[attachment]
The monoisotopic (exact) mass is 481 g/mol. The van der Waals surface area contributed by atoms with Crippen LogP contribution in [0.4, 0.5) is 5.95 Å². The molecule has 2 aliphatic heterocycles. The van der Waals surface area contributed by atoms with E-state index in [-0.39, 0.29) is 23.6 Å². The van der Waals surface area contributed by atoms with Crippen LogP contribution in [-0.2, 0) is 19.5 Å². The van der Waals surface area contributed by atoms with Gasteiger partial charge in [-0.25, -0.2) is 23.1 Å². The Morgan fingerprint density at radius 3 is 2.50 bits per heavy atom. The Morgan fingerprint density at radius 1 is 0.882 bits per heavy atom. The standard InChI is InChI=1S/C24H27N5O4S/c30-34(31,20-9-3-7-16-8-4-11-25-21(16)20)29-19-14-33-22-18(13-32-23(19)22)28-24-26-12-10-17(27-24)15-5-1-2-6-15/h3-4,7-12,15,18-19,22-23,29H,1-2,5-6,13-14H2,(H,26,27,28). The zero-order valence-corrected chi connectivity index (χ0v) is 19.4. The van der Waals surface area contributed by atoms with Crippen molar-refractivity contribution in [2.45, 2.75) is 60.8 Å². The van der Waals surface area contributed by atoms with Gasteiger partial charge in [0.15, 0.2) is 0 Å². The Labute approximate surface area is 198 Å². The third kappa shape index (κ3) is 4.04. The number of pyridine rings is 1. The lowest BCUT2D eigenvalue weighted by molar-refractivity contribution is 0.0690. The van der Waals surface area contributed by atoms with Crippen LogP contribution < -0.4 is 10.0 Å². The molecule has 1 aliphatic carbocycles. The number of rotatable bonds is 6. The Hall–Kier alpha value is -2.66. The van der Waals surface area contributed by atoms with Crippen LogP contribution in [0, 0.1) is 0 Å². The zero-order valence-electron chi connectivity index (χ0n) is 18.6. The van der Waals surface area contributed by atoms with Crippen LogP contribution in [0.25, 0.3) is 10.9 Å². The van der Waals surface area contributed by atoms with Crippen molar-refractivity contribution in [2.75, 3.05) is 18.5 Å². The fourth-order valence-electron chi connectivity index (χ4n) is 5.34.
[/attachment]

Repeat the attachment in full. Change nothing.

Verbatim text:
The monoisotopic (exact) mass is 481 g/mol. The van der Waals surface area contributed by atoms with Crippen LogP contribution in [0.4, 0.5) is 5.95 Å². The molecule has 2 aliphatic heterocycles. The van der Waals surface area contributed by atoms with E-state index in [-0.39, 0.29) is 23.6 Å². The van der Waals surface area contributed by atoms with Crippen LogP contribution in [-0.2, 0) is 19.5 Å². The van der Waals surface area contributed by atoms with Gasteiger partial charge in [-0.25, -0.2) is 23.1 Å². The Morgan fingerprint density at radius 3 is 2.50 bits per heavy atom. The Morgan fingerprint density at radius 1 is 0.882 bits per heavy atom. The standard InChI is InChI=1S/C24H27N5O4S/c30-34(31,20-9-3-7-16-8-4-11-25-21(16)20)29-19-14-33-22-18(13-32-23(19)22)28-24-26-12-10-17(27-24)15-5-1-2-6-15/h3-4,7-12,15,18-19,22-23,29H,1-2,5-6,13-14H2,(H,26,27,28). The zero-order valence-corrected chi connectivity index (χ0v) is 19.4. The van der Waals surface area contributed by atoms with Crippen molar-refractivity contribution in [2.45, 2.75) is 60.8 Å². The van der Waals surface area contributed by atoms with Gasteiger partial charge in [0.15, 0.2) is 0 Å². The Labute approximate surface area is 198 Å². The third kappa shape index (κ3) is 4.04. The number of pyridine rings is 1. The lowest BCUT2D eigenvalue weighted by molar-refractivity contribution is 0.0690. The van der Waals surface area contributed by atoms with Crippen LogP contribution < -0.4 is 10.0 Å². The molecule has 1 aliphatic carbocycles. The number of rotatable bonds is 6. The Hall–Kier alpha value is -2.66. The van der Waals surface area contributed by atoms with Crippen LogP contribution in [0, 0.1) is 0 Å². The zero-order valence-electron chi connectivity index (χ0n) is 18.6. The van der Waals surface area contributed by atoms with Crippen LogP contribution in [0.25, 0.3) is 10.9 Å². The van der Waals surface area contributed by atoms with Crippen molar-refractivity contribution in [2.75, 3.05) is 18.5 Å². The fourth-order valence-electron chi connectivity index (χ4n) is 5.34.